When Alice-Anne calls, asks whether I can come at the last moment and volunteer, saying that I will need to dress up, my calendar is open and I say yes. This time, it is a high-end auction and a $150-a-plate dinner to raise money for the Neighborhood Music School in New Haven. As the auction is winding down, a young man who is also volunteering at the behest of a friend, and who has routinely stopped by to chat during the auction, comes back around and stays.
As the dinner guests are directed to the main room for speeches, thank-yous, three courses of overpriced vittles — for a good cause, of course — and for the announcement of the auction winners, the private club’s staff sets up an impromptu table in what had been the auction room and I learn the volunteers who aren’t also working the main room will be treated to dinner for our good-hearted efforts. The young man takes a seat next to mine, pulls out my chair, smiles. He is handsome, buzzed dark blond hair, that Jewish nose and facial features, slim build, muscular, smoke filled eyes, and though I lean to younger men, it doesn’t occur to me that this might be anything more than friendly. He buys me a drink, though in truth drinks are on the house.
It turns out he is a writer and we talk over dinner about style, recommend books to each other based on writing quality over story-line, discuss our current projects, his novel, my memoir. We ignore the others at the table for most of the evening. At dessert, he hands me a small notebook that he carries to record thoughts, lines to be used at a later date, the way many committed writers do, and I think he simply wants to share a few ideas he has captured about this evening, or something that struck him as worth remembering from our conversation. How could I have missed it, but I did, so his written invitation takes a moment or two to process. I stare at him, silent, slightly unnerved, and when I don’t give him an answer, he prods me with Well? Mundane as it was, I finally cough up “I’m old enough to be your mother.” Age doesn’t matter. Of course he would say that.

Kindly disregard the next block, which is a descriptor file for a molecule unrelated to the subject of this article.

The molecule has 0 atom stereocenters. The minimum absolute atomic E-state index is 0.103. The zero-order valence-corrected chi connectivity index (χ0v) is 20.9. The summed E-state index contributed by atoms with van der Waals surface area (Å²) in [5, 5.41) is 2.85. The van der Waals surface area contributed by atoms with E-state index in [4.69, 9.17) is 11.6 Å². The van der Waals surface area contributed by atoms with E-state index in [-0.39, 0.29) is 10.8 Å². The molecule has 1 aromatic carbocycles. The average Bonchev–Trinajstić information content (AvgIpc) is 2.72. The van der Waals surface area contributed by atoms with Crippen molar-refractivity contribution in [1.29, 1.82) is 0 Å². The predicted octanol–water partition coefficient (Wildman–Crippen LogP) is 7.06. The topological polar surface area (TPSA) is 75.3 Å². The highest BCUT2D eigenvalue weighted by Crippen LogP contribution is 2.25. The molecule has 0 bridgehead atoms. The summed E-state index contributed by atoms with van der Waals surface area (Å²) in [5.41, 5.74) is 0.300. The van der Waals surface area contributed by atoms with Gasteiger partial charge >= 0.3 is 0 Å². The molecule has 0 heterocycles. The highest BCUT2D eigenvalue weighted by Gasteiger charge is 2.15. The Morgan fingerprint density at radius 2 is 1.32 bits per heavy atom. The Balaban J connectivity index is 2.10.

Another young man at the table is discussing art. I turn to join the conversation, notice Alice-Anne’s fiancé directly across the table staring at me and blushing, quite aware of the exchange between me and the young man sitting to my right. I involve myself in talk of art. After dessert, a final drink, people begin to gather themselves for home, and when I turn back to the adorable hopeful sitting next to me, he reaches for my chair, May I, pulls it out with the right touch of grace, leans in slightly, May I walk you to your car. I had parked a street over in downtown New Haven and it is now quite late. I accept his offer.
After coats, goodnights all around, we meander through the alleyways to the parking lot where I left my car. Along the way, he pleads his case. I find him charming, entertaining, non-threatening, and when I say I have had my fill of younger men, that “they are most often a disappointment,” he is even more determined, but never pushy. It is this, in particular, that he is polite with the enthusiasm of a puppy, that makes it easy to accommodate the frivolous banter. He wants to know whether he would be the youngest, well, you get the picture. “No.” He’s disappointed but not deterred.
At my car, he asks if it would be okay to kiss me. He doesn’t presume, he doesn’t cross any line without permission. “I have children older than you,” I say. I have parents older than you, I think that makes us even. He had me at I think that makes us even.
Volunteer, it’s good for the soul, good for the community, good for humanity.
“We make a living by what we get, but we make a life by what we give.” — Winston Churchill
“If every American donated five hours a week, it would equal the labor of twenty million full-time volunteers.” — Whoopi Goldberg
Image: “Magnolia,” Charleston, South Carolina, 2005. © Faith Vicinanza